Nov 21, 2012 Comments Off Chuck Biscuits
Excerpted from Defcon Hill: With less than two years before U.S troops withdraw from Afghanistan, American commanders here are going full-bore to ensure that local military and government officials will be ready to take over once coalition forces leave the country.
On the security side, U.S. troops stationed here at Forward Operating Base Sharana in eastern Afghanistan have almost completely moved from battlefield “owners to integrators,” Army Lt. Col. Scott Thomas told The Hill.
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Scott, the deputy commander for the 4th Infantry Brigade Combat Team, 1st Infantry Division, said his forces are now focused on getting elements of the Afghan National Army (ANA) ready to lead the fight against the Taliban and other extremists in the region.
American commanders have already handed over a total of four U.S. military outposts in Paktika and neighboring Ghazni province to the ANA, according to Scott.
The brigade combat team, dubbed Task Force Dragon, is preparing to hand over another four to five U.S. bases to Afghan forces by April, he added.
American military and civilian advisers have also gone from being “shoulder to shoulder” with Afghan government officials to “looking over their shoulder” at the local level, said Navy Cmdr. Clark Childers, head of the U.S. provincial reconstruction team at FOB Sharana.
Childers’s unit and other reconstruction teams are pushing local Afghan leaders to rely upon the central government in Kabul, rather than U.S. or NATO forces, to maintain order in Paktika and elsewhere in the country.
The administration’s plan to have all U.S. forces out of the country by 2014 hinges on the successful shift of all security and governance responsibilities to the Afghans.
Roughly 32,000 American troops have already left Afghanistan, with the remaining 68,000 set to rotate out of the country over the next year and a half.
Gen. John Allen, commander of all U.S. forces in Afghanistan, is poised to deliver his plan to withdraw those remaining U.S. forces to the White House within the next few weeks, Defense Secretary Leon Panetta told reporters last Tuesday.
As the Pentagon and White House debate that final withdrawal plan, U.S. forces on the ground continue to set the stage for the eventual pullout.
The ANA units working with Army units in Paktika have become “very proficient” at basic combat missions, according to Scott.
Paktika, which sits along the volatile border with Pakistan, has increasingly become a flashpoint between coalition troops and insurgent forces.
Taliban fighters and members of the Pakistan-based Haqqani Network have launched a series of cross-border raids against U.S. forces in Paktika and other bordering provinces.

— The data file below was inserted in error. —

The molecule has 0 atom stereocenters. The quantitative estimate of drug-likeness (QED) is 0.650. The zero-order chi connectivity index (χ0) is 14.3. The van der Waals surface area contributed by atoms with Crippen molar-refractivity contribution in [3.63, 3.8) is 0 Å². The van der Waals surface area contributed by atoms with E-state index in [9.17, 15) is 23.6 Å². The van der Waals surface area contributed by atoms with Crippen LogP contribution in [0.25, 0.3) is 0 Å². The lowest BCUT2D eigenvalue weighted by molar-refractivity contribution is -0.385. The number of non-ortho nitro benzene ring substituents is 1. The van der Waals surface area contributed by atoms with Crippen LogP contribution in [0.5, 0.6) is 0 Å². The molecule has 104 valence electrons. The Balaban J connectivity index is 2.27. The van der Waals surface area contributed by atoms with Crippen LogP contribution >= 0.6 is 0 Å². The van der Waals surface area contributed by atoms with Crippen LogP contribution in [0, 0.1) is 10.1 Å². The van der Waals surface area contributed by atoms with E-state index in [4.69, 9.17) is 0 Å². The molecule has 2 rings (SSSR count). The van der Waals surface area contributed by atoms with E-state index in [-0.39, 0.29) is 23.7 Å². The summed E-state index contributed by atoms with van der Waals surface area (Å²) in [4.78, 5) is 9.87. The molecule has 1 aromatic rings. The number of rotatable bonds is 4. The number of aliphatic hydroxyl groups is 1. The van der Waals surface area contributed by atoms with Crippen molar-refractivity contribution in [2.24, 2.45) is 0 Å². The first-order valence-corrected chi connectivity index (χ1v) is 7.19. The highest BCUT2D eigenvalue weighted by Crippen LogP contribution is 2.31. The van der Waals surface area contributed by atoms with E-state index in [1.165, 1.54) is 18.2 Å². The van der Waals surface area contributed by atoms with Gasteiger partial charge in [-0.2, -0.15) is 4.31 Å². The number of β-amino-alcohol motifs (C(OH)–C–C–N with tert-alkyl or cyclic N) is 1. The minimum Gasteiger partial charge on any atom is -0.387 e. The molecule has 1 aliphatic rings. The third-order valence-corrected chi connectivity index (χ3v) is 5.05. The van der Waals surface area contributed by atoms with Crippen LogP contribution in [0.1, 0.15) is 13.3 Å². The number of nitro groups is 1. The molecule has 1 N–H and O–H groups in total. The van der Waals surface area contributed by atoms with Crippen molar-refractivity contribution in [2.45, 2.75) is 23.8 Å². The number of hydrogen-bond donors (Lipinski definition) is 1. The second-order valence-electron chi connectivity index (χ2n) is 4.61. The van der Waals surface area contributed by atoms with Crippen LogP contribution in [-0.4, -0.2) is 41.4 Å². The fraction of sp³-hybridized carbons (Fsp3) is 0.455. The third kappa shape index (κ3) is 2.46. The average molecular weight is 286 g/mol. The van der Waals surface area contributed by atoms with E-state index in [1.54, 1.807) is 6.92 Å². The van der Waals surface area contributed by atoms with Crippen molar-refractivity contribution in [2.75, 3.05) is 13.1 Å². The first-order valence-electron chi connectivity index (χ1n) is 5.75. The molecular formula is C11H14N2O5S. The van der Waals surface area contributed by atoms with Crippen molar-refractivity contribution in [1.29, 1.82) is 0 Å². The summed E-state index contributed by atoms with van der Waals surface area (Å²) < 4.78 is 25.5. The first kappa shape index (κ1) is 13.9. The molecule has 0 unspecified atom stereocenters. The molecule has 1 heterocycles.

That rising violence prompted Allen to focus this year’s spring offensive against insurgent strongholds in the area.
That said, Afghan military units have regularly carried out missions in Paktika, such as clearing roads of improvised explosive devices (IEDs) and calling in artillery strikes against enemy positions, with little support from U.S. forces, according to Scott.
Now, Army task force members and their ANA counterparts are drilling down into the combat skills “at the graduate level,” including intelligence analysis and tactical resupply of Afghan forces, Scott said.
When asked if there were any areas concern about the Afghans’ ability to pick up where U.S. forces leave off in 2014, Scott replied, “I can’t pinpoint a place that is going to be a problem for us.”
Similar progress has been made on the government side with local Afghan leaders, according to Childers.
But determining what is a “win” in terms of governance is not always as clear as it is on the battlefield, he said.
Small victories, such as as getting local leaders to accept and understand what official Afghan state their village or area belongs to, play a large role in strengthening the ties between Kabul and provincial governments like those in Paktika.
“It is a mindset change,” Childers said, noting the situation changes constantly “from official to official, district to district.”
As the clock winds down on the U.S. mission in Afghanistan, Childers’s unit and other reconstruction teams must also fight the urge to do the job of governance for the Afghans, instead of letting them do it on their own.
“It is very difficult to look at the  timeline and not [want to] do it for them,” he said. “If we do that and then leave, they will struggle.”